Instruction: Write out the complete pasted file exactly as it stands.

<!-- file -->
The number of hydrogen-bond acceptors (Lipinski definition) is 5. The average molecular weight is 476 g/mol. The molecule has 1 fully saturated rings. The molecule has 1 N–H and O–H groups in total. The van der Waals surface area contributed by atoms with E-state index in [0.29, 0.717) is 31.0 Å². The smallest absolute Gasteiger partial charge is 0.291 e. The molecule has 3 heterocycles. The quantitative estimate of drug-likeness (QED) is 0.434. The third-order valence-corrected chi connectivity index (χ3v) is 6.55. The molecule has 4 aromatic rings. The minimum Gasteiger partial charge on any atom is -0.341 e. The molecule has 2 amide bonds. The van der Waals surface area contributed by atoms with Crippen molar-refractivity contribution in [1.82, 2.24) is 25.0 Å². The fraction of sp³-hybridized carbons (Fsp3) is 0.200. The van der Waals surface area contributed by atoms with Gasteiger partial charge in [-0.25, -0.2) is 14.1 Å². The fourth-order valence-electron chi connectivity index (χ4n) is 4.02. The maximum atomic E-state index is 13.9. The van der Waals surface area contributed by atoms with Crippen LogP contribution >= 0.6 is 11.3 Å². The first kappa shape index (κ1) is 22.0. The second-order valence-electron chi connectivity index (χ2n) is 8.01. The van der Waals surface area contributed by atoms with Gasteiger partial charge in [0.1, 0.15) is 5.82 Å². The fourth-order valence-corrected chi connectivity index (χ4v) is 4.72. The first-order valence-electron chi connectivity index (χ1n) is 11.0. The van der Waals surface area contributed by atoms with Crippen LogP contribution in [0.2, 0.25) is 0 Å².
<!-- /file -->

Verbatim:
The number of hydrogen-bond acceptors (Lipinski definition) is 5. The average molecular weight is 476 g/mol. The molecule has 1 fully saturated rings. The molecule has 1 N–H and O–H groups in total. The van der Waals surface area contributed by atoms with E-state index in [0.29, 0.717) is 31.0 Å². The smallest absolute Gasteiger partial charge is 0.291 e. The molecule has 3 heterocycles. The quantitative estimate of drug-likeness (QED) is 0.434. The third-order valence-corrected chi connectivity index (χ3v) is 6.55. The molecule has 4 aromatic rings. The minimum Gasteiger partial charge on any atom is -0.341 e. The molecule has 2 amide bonds. The van der Waals surface area contributed by atoms with Crippen molar-refractivity contribution in [1.82, 2.24) is 25.0 Å². The fraction of sp³-hybridized carbons (Fsp3) is 0.200. The van der Waals surface area contributed by atoms with Gasteiger partial charge in [-0.25, -0.2) is 14.1 Å². The fourth-order valence-electron chi connectivity index (χ4n) is 4.02. The maximum atomic E-state index is 13.9. The van der Waals surface area contributed by atoms with Crippen LogP contribution >= 0.6 is 11.3 Å². The first kappa shape index (κ1) is 22.0. The second-order valence-electron chi connectivity index (χ2n) is 8.01. The van der Waals surface area contributed by atoms with Gasteiger partial charge in [0.1, 0.15) is 5.82 Å². The fourth-order valence-corrected chi connectivity index (χ4v) is 4.72. The first-order valence-electron chi connectivity index (χ1n) is 11.0. The van der Waals surface area contributed by atoms with Crippen LogP contribution in [0.2, 0.25) is 0 Å².